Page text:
here at the emergency services

authority so we can manage

bigger incidents. We've put in

place new radio communications

networks, trained more

firefighters, we have new

vehicles for our firefighter

activities but most importantly

we've done two things. The

first is a very active fuel

management program to reduce

fire fuel loads and the other

fire fuel loads and the other

thing we've done is I think raised community awareness about the fact that dealing

with a bushfire and facing a

bushfire is a shared

responsibility. One of the

success stories appears to be

the community fire unitses set

up to basically protect local

homes. There are about 30 of

those units. We're told we need

up to 90, and it would only

cost $1.5 million to

cost $1.5 million to cover that

gap. Why haven't we got those

extra units in place? There is

no set figure for community fire units in terms of the

number we need. Community fire

units are an important part of residents preparing themselves

in the event of a fire on the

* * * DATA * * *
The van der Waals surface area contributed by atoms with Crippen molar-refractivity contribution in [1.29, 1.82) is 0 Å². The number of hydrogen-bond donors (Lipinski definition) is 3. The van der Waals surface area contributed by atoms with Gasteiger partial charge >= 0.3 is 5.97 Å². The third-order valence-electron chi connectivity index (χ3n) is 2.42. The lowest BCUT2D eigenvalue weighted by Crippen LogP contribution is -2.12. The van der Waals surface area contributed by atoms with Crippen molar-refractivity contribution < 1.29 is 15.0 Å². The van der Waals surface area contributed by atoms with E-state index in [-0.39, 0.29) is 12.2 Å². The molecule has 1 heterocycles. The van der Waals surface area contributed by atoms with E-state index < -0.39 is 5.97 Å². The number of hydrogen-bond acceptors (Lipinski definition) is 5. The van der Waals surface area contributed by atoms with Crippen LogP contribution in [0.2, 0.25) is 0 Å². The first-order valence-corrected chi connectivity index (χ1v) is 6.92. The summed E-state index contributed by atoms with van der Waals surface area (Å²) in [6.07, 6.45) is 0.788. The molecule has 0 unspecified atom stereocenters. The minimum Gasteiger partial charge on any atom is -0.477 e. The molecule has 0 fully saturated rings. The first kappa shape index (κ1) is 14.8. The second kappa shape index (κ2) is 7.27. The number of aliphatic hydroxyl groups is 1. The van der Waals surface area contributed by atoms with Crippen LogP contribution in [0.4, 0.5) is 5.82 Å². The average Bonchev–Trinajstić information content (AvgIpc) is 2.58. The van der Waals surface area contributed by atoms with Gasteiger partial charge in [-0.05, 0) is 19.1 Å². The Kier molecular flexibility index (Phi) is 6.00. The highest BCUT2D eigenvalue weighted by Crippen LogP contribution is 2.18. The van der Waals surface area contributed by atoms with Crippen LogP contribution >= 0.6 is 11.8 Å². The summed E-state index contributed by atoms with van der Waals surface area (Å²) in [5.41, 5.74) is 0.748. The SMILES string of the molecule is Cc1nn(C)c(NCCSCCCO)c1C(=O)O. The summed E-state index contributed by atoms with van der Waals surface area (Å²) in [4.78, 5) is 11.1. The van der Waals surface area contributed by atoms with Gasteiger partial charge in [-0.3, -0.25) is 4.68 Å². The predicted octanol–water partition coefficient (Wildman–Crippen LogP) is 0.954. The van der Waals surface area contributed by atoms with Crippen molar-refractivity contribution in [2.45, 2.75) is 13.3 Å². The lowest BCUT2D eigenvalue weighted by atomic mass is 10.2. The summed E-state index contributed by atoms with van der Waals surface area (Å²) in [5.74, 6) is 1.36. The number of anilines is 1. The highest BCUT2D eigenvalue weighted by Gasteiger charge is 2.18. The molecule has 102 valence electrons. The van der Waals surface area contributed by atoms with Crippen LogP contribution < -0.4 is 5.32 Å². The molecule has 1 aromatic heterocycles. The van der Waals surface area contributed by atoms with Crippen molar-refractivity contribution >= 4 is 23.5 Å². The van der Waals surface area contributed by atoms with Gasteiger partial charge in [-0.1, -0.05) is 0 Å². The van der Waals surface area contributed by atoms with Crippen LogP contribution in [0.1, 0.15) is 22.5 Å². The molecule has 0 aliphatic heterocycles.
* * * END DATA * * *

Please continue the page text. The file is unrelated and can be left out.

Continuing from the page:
urban edge. We have funded 28

of those units. That's over 550 volunteers just in the

CFUs. Why not extend it, though, cover that

though, cover that whole

interface? We'll continue to

roll that program out, but I

don't think think it's

realistic to expect you will

have every inch of the urban

interface covered with such a

unit. Isn't it true that the

only thing really stoping a complete network of community

fire units along the urban edge

is money? Well, everything is

about money, but it's about

priorities in each and every

priorities in each and every

season, and making sure that we

are meeting the main priorities first and then going down the

list in order of pry --

priority. It's lower down the list? It was this year,

yes. The the radio network,

criticisms from fire brigades